STRUTHERS, Ohio – Last year was a transformative one for Struthers, says Mayor Catherine Cercone Miller, as it took steps to shape its future.
The city embarked on its first comprehensive planning process, providing a platform for residents to share their vision of the future. The goal is to create a unified vision and make certain that projects, developments and investments are aligned.
To complement this effort, the city was awarded a $50,000 Appalachian Regional Commission planning grant to spearhead the development of a green industrial manufacturing strategy. The plan will assess regional resources and determine how to position the city, Miller says.
The city also was awarded a $100,000 grant from the Appalachian Regional Commission to upgrade its wastewater treatment plant. The new fire station announced in 2019 is coming to fruition as well; a construction contract was awarded to J. Herbert Construction Co. of Salem.
With funding from the Ohio EPA and Ohio Public Works Commission, the removal of the Struthers dam was successfully completed, Miller says. The project primes the river for recreational activities to begin in 2022.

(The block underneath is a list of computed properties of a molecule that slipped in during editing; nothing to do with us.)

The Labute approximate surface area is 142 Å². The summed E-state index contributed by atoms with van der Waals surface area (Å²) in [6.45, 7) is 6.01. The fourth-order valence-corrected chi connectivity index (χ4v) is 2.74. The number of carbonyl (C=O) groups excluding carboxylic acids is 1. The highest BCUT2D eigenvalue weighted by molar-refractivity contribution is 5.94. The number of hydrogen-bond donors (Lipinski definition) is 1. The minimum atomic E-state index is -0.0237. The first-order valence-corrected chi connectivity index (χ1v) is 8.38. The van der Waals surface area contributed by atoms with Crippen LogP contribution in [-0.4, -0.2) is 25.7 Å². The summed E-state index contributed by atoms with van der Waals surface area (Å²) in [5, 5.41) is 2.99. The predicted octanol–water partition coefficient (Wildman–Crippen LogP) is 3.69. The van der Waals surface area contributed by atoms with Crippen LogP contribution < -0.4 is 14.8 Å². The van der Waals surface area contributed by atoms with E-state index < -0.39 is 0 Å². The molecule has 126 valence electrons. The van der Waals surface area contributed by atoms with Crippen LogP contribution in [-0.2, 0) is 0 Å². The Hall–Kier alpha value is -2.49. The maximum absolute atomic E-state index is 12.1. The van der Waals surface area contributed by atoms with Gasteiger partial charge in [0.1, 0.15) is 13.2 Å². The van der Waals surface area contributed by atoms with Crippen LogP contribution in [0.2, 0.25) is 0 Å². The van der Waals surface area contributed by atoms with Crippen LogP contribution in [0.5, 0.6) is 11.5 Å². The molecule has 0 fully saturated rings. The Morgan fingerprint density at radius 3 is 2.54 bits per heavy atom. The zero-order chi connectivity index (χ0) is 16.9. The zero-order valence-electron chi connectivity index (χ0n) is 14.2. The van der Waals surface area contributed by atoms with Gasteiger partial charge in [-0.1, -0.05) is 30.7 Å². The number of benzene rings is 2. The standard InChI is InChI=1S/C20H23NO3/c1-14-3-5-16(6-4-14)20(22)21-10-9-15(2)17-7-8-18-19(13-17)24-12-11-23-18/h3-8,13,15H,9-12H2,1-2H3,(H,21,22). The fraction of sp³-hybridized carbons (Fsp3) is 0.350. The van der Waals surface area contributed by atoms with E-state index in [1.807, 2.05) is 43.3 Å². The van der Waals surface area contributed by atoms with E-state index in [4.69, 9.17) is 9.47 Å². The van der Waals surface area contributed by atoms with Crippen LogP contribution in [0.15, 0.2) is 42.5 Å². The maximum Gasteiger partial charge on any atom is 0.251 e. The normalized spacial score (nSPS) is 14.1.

Additionally, the city acquired two key properties in 2021: a 27.5-acre parcel on Bob Cene Way donated by Astro Development, and the historic McKinney building, downtown. The city will begin renovating the building with funding awarded by Mahoning County commissioners.
Karen Edwards of the Struthers Rotary Club corralled 20 donors to support the club’s Operation Pollination initiative. They donated 20 cherry blossom trees and four butterfly bushes to beautify an island on Overlook Boulevard. The donors, current and past residents of Overlook Boulevard, chose cherry blossoms as an ode to the boulevard’s history. Fifty years ago, it was beautified with cherry blossom trees.
The Rotary Club plans to work with Tree City USA to plant more cherry blossoms throughout the city.
Copyright 2022 The Business Journal, Youngstown, Ohio.